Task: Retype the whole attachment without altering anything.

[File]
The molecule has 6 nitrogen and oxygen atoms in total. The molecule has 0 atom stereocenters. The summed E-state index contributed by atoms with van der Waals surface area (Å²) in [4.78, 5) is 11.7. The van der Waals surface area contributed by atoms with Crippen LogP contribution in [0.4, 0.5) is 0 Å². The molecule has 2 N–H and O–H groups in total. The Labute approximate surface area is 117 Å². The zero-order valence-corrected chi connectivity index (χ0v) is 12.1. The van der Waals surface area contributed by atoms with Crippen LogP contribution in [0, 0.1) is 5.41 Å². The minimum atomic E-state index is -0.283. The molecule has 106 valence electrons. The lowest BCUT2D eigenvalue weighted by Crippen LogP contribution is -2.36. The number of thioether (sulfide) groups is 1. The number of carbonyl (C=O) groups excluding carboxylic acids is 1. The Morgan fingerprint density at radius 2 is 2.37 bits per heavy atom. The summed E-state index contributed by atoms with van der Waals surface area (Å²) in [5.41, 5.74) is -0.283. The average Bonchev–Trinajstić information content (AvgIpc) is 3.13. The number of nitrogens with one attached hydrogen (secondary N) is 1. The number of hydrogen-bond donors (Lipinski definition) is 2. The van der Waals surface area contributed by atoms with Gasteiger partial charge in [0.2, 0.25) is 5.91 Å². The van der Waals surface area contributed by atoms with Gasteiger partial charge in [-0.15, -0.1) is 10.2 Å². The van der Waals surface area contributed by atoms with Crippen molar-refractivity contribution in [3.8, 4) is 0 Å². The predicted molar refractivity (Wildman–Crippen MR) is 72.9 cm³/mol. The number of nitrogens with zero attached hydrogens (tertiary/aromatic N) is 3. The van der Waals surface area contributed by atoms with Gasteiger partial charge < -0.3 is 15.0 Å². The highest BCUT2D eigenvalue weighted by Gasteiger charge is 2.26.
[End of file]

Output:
The molecule has 6 nitrogen and oxygen atoms in total. The molecule has 0 atom stereocenters. The summed E-state index contributed by atoms with van der Waals surface area (Å²) in [4.78, 5) is 11.7. The van der Waals surface area contributed by atoms with Crippen LogP contribution in [0.4, 0.5) is 0 Å². The molecule has 2 N–H and O–H groups in total. The Labute approximate surface area is 117 Å². The zero-order valence-corrected chi connectivity index (χ0v) is 12.1. The van der Waals surface area contributed by atoms with Crippen LogP contribution in [0, 0.1) is 5.41 Å². The minimum atomic E-state index is -0.283. The molecule has 106 valence electrons. The lowest BCUT2D eigenvalue weighted by Crippen LogP contribution is -2.36. The number of thioether (sulfide) groups is 1. The number of carbonyl (C=O) groups excluding carboxylic acids is 1. The Morgan fingerprint density at radius 2 is 2.37 bits per heavy atom. The summed E-state index contributed by atoms with van der Waals surface area (Å²) in [5.41, 5.74) is -0.283. The average Bonchev–Trinajstić information content (AvgIpc) is 3.13. The number of nitrogens with one attached hydrogen (secondary N) is 1. The number of hydrogen-bond donors (Lipinski definition) is 2. The van der Waals surface area contributed by atoms with Gasteiger partial charge in [0.2, 0.25) is 5.91 Å². The van der Waals surface area contributed by atoms with Gasteiger partial charge in [-0.15, -0.1) is 10.2 Å². The van der Waals surface area contributed by atoms with Crippen molar-refractivity contribution in [3.8, 4) is 0 Å². The predicted molar refractivity (Wildman–Crippen MR) is 72.9 cm³/mol. The number of nitrogens with zero attached hydrogens (tertiary/aromatic N) is 3. The van der Waals surface area contributed by atoms with Gasteiger partial charge < -0.3 is 15.0 Å². The highest BCUT2D eigenvalue weighted by Gasteiger charge is 2.26.